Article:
WORD FOR WORD / The Long Gray Line For Tomorrow's Army, Cadets Full of Questions by SERGE SCHMEMANN

    I found a lead in quote moving, and very relevant to circumstances at the time, and circumstances today. It seems to me that there needs to be a fight about matters of proportion -- and about things that have been done -- and that the ethical position in MacArthur's speech deserve careful considation --- because they express the role of a class that is important, but that needs to have a subordinated role. Here is MacArthur, speaking to cadets.

    " Your mission remains fixed, determined, inviolable — it is to win our wars. All other public purposes will find others for their accomplishment. Yours is the profession of arms — the will to win, the sure knowledge that in war there is no substitute for victory, that the very obsession of your public service must be duty, honor, country."

    MacArthur spoke those words after he'd been relieved of command by Truman -- for wanting to widen a war where he'd already ordered the fire bombing of cities, and the destruction of dikes, that killed more than 2 million Koreans in the North -- almost all of them civilians.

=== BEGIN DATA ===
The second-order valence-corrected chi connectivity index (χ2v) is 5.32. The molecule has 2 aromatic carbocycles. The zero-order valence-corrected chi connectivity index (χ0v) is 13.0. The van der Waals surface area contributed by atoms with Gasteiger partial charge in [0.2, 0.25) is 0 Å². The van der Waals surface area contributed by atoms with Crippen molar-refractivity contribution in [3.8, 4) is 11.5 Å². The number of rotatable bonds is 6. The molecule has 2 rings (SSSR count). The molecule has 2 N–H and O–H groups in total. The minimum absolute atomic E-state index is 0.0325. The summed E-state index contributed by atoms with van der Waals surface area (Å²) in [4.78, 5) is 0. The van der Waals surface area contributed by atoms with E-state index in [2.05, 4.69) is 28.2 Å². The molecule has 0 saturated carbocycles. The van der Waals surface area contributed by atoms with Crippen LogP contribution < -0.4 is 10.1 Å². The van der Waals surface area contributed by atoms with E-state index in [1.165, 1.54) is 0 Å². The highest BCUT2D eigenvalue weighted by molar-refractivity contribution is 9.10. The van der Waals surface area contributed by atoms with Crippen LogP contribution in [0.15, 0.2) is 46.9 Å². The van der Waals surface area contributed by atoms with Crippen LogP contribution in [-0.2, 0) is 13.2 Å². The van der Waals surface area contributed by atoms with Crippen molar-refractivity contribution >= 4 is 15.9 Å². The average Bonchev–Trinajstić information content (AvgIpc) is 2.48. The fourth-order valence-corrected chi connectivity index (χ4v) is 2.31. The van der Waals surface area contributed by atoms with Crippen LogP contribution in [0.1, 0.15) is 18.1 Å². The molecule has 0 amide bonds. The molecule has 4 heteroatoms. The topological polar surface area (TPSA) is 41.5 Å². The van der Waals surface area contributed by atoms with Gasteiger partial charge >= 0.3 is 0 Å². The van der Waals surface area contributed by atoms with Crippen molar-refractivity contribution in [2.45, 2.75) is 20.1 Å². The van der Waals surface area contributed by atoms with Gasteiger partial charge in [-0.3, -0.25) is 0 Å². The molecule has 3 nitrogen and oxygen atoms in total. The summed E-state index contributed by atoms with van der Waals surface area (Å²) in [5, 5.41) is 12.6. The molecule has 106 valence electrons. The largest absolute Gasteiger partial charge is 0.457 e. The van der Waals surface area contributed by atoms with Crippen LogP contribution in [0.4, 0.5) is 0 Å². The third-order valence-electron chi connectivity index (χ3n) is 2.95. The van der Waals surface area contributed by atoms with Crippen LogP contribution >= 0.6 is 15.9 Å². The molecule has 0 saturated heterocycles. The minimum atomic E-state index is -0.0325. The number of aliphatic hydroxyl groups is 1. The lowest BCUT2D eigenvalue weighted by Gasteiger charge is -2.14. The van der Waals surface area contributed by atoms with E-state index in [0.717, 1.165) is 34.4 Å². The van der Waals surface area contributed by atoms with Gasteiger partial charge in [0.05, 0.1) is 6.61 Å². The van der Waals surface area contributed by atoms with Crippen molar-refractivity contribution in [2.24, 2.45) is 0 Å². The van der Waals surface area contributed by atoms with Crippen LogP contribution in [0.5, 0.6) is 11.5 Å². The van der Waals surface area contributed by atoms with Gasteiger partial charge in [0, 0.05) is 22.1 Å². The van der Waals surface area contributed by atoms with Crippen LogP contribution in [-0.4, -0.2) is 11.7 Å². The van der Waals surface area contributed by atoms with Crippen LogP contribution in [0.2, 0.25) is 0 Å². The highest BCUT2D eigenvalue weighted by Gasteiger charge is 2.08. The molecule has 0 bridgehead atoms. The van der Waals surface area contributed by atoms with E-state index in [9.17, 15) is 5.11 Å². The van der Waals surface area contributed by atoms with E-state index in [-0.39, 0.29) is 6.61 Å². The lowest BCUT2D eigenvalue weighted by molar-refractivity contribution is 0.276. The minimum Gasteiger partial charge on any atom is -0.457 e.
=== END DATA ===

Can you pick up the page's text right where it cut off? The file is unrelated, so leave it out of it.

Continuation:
Some reservations about MacArthur's position -- concern about its subordination -- a subordination that, in a sense, MacArthur assumes, were expressed in President Eisenhower's Farewell Address

    Schememann reported that cadets wondered, as they must continue to wonder, what MacArthur's words mean, and in what ways they should and should not be followed today. We should, too.

    MacArthur insisted on the importance of technically correct answers - clearly transmitted and WE SHOULD, TOO.

    We should also be concerned about a disproportion between war-fighting and "all other public purposes."

    The issue of subversion ought to be directly raised, it seems to me.

    The very worst things Eisenhower warned of have already happened.